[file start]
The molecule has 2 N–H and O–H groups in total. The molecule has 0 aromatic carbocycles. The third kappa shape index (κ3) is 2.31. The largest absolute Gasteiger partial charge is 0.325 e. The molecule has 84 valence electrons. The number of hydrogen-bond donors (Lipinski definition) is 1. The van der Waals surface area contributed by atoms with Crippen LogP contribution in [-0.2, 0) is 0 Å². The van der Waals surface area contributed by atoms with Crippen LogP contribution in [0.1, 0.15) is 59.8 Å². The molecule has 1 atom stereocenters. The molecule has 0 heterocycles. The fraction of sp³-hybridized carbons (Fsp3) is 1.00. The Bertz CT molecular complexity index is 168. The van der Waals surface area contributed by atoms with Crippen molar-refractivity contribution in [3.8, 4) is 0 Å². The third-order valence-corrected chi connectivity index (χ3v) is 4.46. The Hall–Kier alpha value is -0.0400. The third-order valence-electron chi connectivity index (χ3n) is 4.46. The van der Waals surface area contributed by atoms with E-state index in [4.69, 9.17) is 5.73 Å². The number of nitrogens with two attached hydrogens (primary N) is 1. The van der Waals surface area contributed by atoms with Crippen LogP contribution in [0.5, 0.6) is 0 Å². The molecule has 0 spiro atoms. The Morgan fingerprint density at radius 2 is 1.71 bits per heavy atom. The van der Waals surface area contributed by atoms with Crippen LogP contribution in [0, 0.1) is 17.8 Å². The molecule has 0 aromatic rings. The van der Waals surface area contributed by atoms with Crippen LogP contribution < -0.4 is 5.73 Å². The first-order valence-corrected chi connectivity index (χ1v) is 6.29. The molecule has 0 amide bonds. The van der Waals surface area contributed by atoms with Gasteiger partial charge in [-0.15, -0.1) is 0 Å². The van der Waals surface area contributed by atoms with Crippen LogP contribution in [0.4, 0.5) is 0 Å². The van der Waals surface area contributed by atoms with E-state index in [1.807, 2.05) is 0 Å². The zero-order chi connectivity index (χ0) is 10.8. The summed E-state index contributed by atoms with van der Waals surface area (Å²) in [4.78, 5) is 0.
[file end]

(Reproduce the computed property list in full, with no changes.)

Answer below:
The molecule has 2 N–H and O–H groups in total. The molecule has 0 aromatic carbocycles. The third kappa shape index (κ3) is 2.31. The largest absolute Gasteiger partial charge is 0.325 e. The molecule has 84 valence electrons. The number of hydrogen-bond donors (Lipinski definition) is 1. The van der Waals surface area contributed by atoms with Crippen LogP contribution in [-0.2, 0) is 0 Å². The van der Waals surface area contributed by atoms with Crippen LogP contribution in [0.1, 0.15) is 59.8 Å². The molecule has 1 atom stereocenters. The molecule has 0 heterocycles. The fraction of sp³-hybridized carbons (Fsp3) is 1.00. The Bertz CT molecular complexity index is 168. The van der Waals surface area contributed by atoms with Crippen molar-refractivity contribution in [3.8, 4) is 0 Å². The third-order valence-corrected chi connectivity index (χ3v) is 4.46. The Hall–Kier alpha value is -0.0400. The third-order valence-electron chi connectivity index (χ3n) is 4.46. The van der Waals surface area contributed by atoms with E-state index in [4.69, 9.17) is 5.73 Å². The number of nitrogens with two attached hydrogens (primary N) is 1. The van der Waals surface area contributed by atoms with Crippen LogP contribution in [0.5, 0.6) is 0 Å². The molecule has 0 spiro atoms. The Morgan fingerprint density at radius 2 is 1.71 bits per heavy atom. The van der Waals surface area contributed by atoms with Crippen LogP contribution in [0, 0.1) is 17.8 Å². The molecule has 0 aromatic rings. The van der Waals surface area contributed by atoms with Crippen LogP contribution < -0.4 is 5.73 Å². The first-order valence-corrected chi connectivity index (χ1v) is 6.29. The molecule has 0 amide bonds. The van der Waals surface area contributed by atoms with Gasteiger partial charge in [-0.15, -0.1) is 0 Å². The van der Waals surface area contributed by atoms with Crippen LogP contribution in [0.4, 0.5) is 0 Å². The van der Waals surface area contributed by atoms with E-state index in [1.807, 2.05) is 0 Å². The zero-order chi connectivity index (χ0) is 10.8. The summed E-state index contributed by atoms with van der Waals surface area (Å²) in [4.78, 5) is 0.